I guess that I have "enough" in the nest egg, and confidence in my investments, coupled with a lower than 4% withdrawal rate. I can keep my normal expenses within the regular budget, that I just do not feel any need to get serious with detail on a spreadsheet and micro budgeting. It works for me. I may not optimize to the absolute best, but do use tax rates and conversions to help my short and long term planning.
__________________
I used to have a handle on life, but it broke.
You can't spend yourself to prosperity.

Semi-Retired 7/1/16: working part-time (60%) for now [4/24/17 changed to 80%]
Retired Aug 2, 2017; age 53
38Chevy454 is offline   Reply With Quote
Old 07-06-2021, 05:47 PM   #46
Recycles dryer sheets
Romer's Avatar
 
Join Date: Jun 2021
Location: Centennial
Posts: 220
Just an update about how great this site is. Due to discussions here and links I learned some things, some new lessons that I applied into my spreadsheet. I didnt update the spreadsheet because I think it will be a better predictor for the future. It did help me understand the new tweaks and how it impacts things. I learn by making something. When I got a job on a new spacecraft program, first thing I do is draw out the entire system. This makes me ask questions to understand how things work and by the time I am done, I have learned this new system and am better able to manage it. I could have looked at existing drawings and just been satisfied, its the making it myself that forces me to learn and ask questions. I do use the existing drawings as reference for an end to end drawing. I see the spreadsheet in a similar way helping me understand all the end to end parameters and things to consider, not as an accurate prediction

What did I learn?
- Social Security Spousal Benefits. I had no clue and what a pleasant surprise
- In My situation, taking SS at 67 and my the spousal benefit at 67, is a better options for 25-35 years depending on ROI for investments. Just to far in the future to worry about. If looks the same at 66, go for FRA at 67.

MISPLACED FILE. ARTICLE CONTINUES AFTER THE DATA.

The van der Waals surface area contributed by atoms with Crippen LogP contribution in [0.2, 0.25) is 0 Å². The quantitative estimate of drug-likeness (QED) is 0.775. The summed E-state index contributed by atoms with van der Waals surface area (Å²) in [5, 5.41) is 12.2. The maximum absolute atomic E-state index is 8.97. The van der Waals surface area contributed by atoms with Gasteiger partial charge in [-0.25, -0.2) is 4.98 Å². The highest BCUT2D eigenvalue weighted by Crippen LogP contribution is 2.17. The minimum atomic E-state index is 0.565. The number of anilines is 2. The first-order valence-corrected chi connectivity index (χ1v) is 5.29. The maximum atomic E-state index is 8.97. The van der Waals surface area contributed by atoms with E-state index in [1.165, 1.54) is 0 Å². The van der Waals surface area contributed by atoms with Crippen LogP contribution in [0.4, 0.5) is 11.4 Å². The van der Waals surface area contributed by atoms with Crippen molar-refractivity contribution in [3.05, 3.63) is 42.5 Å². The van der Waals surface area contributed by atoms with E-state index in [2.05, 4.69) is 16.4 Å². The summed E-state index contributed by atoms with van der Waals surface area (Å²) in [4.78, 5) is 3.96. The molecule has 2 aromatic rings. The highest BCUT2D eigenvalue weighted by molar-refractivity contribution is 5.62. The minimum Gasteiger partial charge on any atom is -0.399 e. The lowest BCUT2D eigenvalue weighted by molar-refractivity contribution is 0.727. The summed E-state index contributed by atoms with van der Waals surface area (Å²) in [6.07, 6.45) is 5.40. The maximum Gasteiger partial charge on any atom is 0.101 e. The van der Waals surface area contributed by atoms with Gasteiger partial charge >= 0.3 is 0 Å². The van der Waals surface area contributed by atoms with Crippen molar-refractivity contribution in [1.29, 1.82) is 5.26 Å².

- When RMDs drive you above your needed cash, make sure the extra goes into an after tax savings account vs a ROTH
- Roth Conversions are not an automatic good thing. A consideration for a spouse after death due to different tax brackets makes it a benefit, Tax Free inheritance for your kids, or if it helps avoid going into a higher tax bracket when the RMD comes. A near term example is to convert now if you will be in the same bracket in case Tax law does increase tax rates in 2026

There has been and certainly will be more

Thanks everyone for the great welcome, wonderful site and having a place to politely discuss options and learn
__________________
FIRE'd March 2022
Romer is offline   Reply With Quote
Old 07-07-2021, 07:46 AM   #47
gone traveling
 
Join Date: Aug 2020
Posts: 682
Quote:
Originally Posted by Romer View Post
Just an update about how great this site is. Due to discussions here and links I learned some things, some new lessons that I applied into my spreadsheet. I didnt update the spreadsheet because I think it will be a better predictor for the future. It did help me understand the new tweaks and how it impacts things. I learn by making something. When I got a job on a new spacecraft program, first thing I do is draw out the entire system. This makes me ask questions to understand how things work and by the time I am done, I have learned this new system and am better able to manage it. I could have looked at existing drawings and just been satisfied, its the making it myself that forces me to learn and ask questions. I do use the existing drawings as reference for an end to end drawing. I see the spreadsheet in a similar way helping me understand all the end to end parameters and things to consider, not as an accurate prediction

What did I learn?
- Social Security Spousal Benefits. I had no clue and what a pleasant surprise
- In My situation, taking SS at 67 and my the spousal benefit at 67, is a better options for 25-35 years depending on ROI for investments. Just to far in the future to worry about. If looks the same at 66, go for FRA at 67.